Imagine you’ve already slaughtered your chicken and have it boiling in a pot (add enough water to cover your chicken and boil until the chicken is done). Sissy: You ready for some chicken-pickin’? When your chicken is done just pick the meat off the bones and set both the ‘chicken water’ and meat aside. Peel and chop the veggies. Sissy: These came from the garden and the herbs from the neighbor when we are done we’ll have a mess that we can take to the neighbors. Girl, add some of that chicken water to the pan and scrape up them flavor bits and add to the pot of chicken water. You can do this OR (which I do) is saute the veggies in the sausage drippings for a little more flavor then add a little broth to deglaze the yumminess and add to my ‘chicken water.’ In the same pan add ingredients for the roux. When you have your roux at the right color and consistency (thick like frosting and a chocolate color). In the chicken water add veggies, sausage, chicken, seasoning, and roux. If you can’t get fresh okra, more roux. If you can’t get fresh seafood and need to use frozen, more roux. At this point, you’re probably wondering how much roux is needed. Always make too much roux. You can save leftovers for about a while in an airtight container in the fridge or freezer. The only time I’ve thrown it away is when the oil separates. You want to obtain a thick stew consistency. I usually cook on low heat for about 4-5 hours stirring here and there. Don’t let it stick. After a while, take a taste out of the bowl of magic. Does it need more spices? Add a scant, stir, cook for a few minutes and repeat until you have faith in its healing powers. Is it too spicy? Don’t toss it. Add the tomato sauce, stir, cook and taste again. If it’s still too spicy and more tomato sauce. Still to spicy? I don’t know what to tell you other than, ‘Why did you add so much seasoning if you knew you couldn’t handle it?’ But I do have one more trick that will help. When you are satisfied with the level of spice, add the seafood and cook until the seafood is done.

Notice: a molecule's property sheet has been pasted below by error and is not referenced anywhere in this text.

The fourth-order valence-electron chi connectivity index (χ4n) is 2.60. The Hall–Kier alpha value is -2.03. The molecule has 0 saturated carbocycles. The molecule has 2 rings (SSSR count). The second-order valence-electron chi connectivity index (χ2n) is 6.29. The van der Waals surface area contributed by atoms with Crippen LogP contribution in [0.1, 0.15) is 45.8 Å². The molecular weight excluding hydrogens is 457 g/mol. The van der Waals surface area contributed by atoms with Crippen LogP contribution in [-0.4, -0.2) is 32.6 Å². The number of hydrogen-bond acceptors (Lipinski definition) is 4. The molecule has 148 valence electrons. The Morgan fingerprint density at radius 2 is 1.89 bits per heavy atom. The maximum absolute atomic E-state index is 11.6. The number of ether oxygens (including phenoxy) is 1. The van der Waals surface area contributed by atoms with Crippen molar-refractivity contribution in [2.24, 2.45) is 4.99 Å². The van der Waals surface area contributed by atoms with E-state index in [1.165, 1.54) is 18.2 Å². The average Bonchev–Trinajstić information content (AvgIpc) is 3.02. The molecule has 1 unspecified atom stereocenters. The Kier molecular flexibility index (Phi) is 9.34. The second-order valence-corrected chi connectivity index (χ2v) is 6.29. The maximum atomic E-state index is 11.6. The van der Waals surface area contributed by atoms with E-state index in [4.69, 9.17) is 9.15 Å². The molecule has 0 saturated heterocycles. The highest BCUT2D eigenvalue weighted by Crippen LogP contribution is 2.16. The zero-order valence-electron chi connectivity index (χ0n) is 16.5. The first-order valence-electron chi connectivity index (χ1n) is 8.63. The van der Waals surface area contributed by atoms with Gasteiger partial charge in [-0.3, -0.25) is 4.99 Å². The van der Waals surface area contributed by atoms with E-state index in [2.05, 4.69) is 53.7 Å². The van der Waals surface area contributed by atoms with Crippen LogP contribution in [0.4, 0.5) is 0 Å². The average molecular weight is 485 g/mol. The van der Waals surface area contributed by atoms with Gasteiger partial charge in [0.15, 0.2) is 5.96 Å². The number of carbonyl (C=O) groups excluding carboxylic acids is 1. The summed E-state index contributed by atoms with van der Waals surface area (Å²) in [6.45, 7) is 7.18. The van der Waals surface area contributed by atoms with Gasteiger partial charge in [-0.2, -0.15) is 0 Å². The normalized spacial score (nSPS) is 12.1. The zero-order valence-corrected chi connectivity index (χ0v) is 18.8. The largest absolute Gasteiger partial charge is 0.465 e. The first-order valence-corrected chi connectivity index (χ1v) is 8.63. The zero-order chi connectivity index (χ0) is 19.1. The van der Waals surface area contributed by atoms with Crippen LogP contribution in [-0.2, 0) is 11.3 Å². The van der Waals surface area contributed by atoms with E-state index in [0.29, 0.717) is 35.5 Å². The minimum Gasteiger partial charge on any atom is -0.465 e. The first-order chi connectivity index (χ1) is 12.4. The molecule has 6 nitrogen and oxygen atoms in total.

When your pot of soul touching goodness is ready, serve over white rice or dump the rice on top. Whichever you choose. For the, ‘It’s still to spicy crowd,’ add some cold butter to your rice and pour the gumbo on top. The butter will help cut the spice and have some milk on hand.

It took me cooking this method of Sissy’s for 4 years until she deemed it as good as her mama’s. Every time we visited I bought the necessary ingredients and would slave over her stove (both summer and winter) for hours just for her to tell me, ‘No, close but you’re missing the soul. Where’s the love?’ I think what she really wanted was for me to have pride in my gumbo and serve it with love to the people I love. Give it a try and if you get stuck or have any questions send them my way. I won’t be harsh like Sissy but can help. Take pride in the tradition of gumbo creation and serving hospitality to strangers and loved ones.

Kristian, please let me know how it turns out or anyone else that tries for that matter. ENJOY!